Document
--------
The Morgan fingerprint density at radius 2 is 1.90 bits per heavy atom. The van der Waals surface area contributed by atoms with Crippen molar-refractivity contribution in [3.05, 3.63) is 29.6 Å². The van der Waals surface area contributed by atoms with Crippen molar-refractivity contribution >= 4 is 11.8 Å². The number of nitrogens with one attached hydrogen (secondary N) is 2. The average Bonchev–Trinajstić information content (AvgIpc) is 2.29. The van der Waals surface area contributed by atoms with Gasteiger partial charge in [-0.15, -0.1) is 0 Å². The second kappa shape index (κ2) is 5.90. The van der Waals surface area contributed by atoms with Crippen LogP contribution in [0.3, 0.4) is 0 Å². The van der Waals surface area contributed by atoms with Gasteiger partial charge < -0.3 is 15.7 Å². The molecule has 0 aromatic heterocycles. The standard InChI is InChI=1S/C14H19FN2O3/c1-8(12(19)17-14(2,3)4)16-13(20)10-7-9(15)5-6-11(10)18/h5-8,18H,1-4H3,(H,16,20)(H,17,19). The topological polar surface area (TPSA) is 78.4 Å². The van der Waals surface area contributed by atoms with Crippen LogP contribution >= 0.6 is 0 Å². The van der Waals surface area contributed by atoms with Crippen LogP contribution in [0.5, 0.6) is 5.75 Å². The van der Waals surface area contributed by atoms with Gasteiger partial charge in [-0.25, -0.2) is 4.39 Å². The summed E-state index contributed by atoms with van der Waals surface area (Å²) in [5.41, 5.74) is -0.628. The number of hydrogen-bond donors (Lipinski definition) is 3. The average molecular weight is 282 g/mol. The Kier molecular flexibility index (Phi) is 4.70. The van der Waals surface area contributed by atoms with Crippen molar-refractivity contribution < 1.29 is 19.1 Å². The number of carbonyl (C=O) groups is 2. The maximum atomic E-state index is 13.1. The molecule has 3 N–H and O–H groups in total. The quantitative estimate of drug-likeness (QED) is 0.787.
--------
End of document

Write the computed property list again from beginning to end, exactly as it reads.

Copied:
The Morgan fingerprint density at radius 2 is 1.90 bits per heavy atom. The van der Waals surface area contributed by atoms with Crippen molar-refractivity contribution in [3.05, 3.63) is 29.6 Å². The van der Waals surface area contributed by atoms with Crippen molar-refractivity contribution >= 4 is 11.8 Å². The number of nitrogens with one attached hydrogen (secondary N) is 2. The average Bonchev–Trinajstić information content (AvgIpc) is 2.29. The van der Waals surface area contributed by atoms with Gasteiger partial charge in [-0.15, -0.1) is 0 Å². The second kappa shape index (κ2) is 5.90. The van der Waals surface area contributed by atoms with Crippen LogP contribution in [0.3, 0.4) is 0 Å². The van der Waals surface area contributed by atoms with Gasteiger partial charge < -0.3 is 15.7 Å². The molecule has 0 aromatic heterocycles. The standard InChI is InChI=1S/C14H19FN2O3/c1-8(12(19)17-14(2,3)4)16-13(20)10-7-9(15)5-6-11(10)18/h5-8,18H,1-4H3,(H,16,20)(H,17,19). The topological polar surface area (TPSA) is 78.4 Å². The van der Waals surface area contributed by atoms with Crippen LogP contribution >= 0.6 is 0 Å². The van der Waals surface area contributed by atoms with Crippen LogP contribution in [0.5, 0.6) is 5.75 Å². The van der Waals surface area contributed by atoms with Gasteiger partial charge in [-0.25, -0.2) is 4.39 Å². The summed E-state index contributed by atoms with van der Waals surface area (Å²) in [5.41, 5.74) is -0.628. The number of hydrogen-bond donors (Lipinski definition) is 3. The average molecular weight is 282 g/mol. The Kier molecular flexibility index (Phi) is 4.70. The van der Waals surface area contributed by atoms with Crippen molar-refractivity contribution < 1.29 is 19.1 Å². The number of carbonyl (C=O) groups is 2. The maximum atomic E-state index is 13.1. The molecule has 3 N–H and O–H groups in total. The quantitative estimate of drug-likeness (QED) is 0.787.